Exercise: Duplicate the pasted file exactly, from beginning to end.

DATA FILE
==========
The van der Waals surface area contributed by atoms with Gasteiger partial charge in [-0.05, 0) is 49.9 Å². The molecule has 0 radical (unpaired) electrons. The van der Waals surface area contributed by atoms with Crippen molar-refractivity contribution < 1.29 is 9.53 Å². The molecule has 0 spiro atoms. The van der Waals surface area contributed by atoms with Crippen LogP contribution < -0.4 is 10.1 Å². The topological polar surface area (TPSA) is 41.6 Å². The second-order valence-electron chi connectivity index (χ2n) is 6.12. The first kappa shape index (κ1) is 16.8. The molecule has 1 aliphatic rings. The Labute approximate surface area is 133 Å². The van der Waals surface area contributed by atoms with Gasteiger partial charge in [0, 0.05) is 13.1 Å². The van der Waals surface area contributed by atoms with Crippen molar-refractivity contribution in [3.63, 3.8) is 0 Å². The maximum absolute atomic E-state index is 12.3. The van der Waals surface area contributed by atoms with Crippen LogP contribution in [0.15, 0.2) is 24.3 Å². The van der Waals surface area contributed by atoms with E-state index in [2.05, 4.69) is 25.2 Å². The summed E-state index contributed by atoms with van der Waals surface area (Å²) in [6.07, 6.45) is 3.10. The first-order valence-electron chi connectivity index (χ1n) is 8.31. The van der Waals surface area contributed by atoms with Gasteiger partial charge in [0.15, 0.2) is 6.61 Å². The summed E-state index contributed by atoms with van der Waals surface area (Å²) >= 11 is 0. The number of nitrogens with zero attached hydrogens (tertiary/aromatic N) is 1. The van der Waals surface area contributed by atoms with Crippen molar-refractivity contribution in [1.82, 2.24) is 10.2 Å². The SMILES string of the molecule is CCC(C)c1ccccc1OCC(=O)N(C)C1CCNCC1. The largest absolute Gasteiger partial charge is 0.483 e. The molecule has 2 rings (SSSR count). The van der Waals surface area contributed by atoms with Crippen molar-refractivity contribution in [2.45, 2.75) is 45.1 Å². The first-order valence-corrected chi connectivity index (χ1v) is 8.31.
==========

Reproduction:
The van der Waals surface area contributed by atoms with Gasteiger partial charge in [-0.05, 0) is 49.9 Å². The molecule has 0 radical (unpaired) electrons. The van der Waals surface area contributed by atoms with Crippen molar-refractivity contribution < 1.29 is 9.53 Å². The molecule has 0 spiro atoms. The van der Waals surface area contributed by atoms with Crippen LogP contribution < -0.4 is 10.1 Å². The topological polar surface area (TPSA) is 41.6 Å². The second-order valence-electron chi connectivity index (χ2n) is 6.12. The first kappa shape index (κ1) is 16.8. The molecule has 1 aliphatic rings. The Labute approximate surface area is 133 Å². The van der Waals surface area contributed by atoms with Gasteiger partial charge in [0, 0.05) is 13.1 Å². The van der Waals surface area contributed by atoms with Crippen molar-refractivity contribution in [3.63, 3.8) is 0 Å². The maximum absolute atomic E-state index is 12.3. The van der Waals surface area contributed by atoms with Crippen LogP contribution in [0.15, 0.2) is 24.3 Å². The van der Waals surface area contributed by atoms with E-state index in [2.05, 4.69) is 25.2 Å². The summed E-state index contributed by atoms with van der Waals surface area (Å²) in [6.07, 6.45) is 3.10. The first-order valence-electron chi connectivity index (χ1n) is 8.31. The van der Waals surface area contributed by atoms with Gasteiger partial charge in [0.15, 0.2) is 6.61 Å². The summed E-state index contributed by atoms with van der Waals surface area (Å²) >= 11 is 0. The number of nitrogens with zero attached hydrogens (tertiary/aromatic N) is 1. The van der Waals surface area contributed by atoms with Crippen molar-refractivity contribution in [1.82, 2.24) is 10.2 Å². The SMILES string of the molecule is CCC(C)c1ccccc1OCC(=O)N(C)C1CCNCC1. The largest absolute Gasteiger partial charge is 0.483 e. The molecule has 2 rings (SSSR count). The van der Waals surface area contributed by atoms with Crippen molar-refractivity contribution in [2.45, 2.75) is 45.1 Å². The first-order valence-corrected chi connectivity index (χ1v) is 8.31.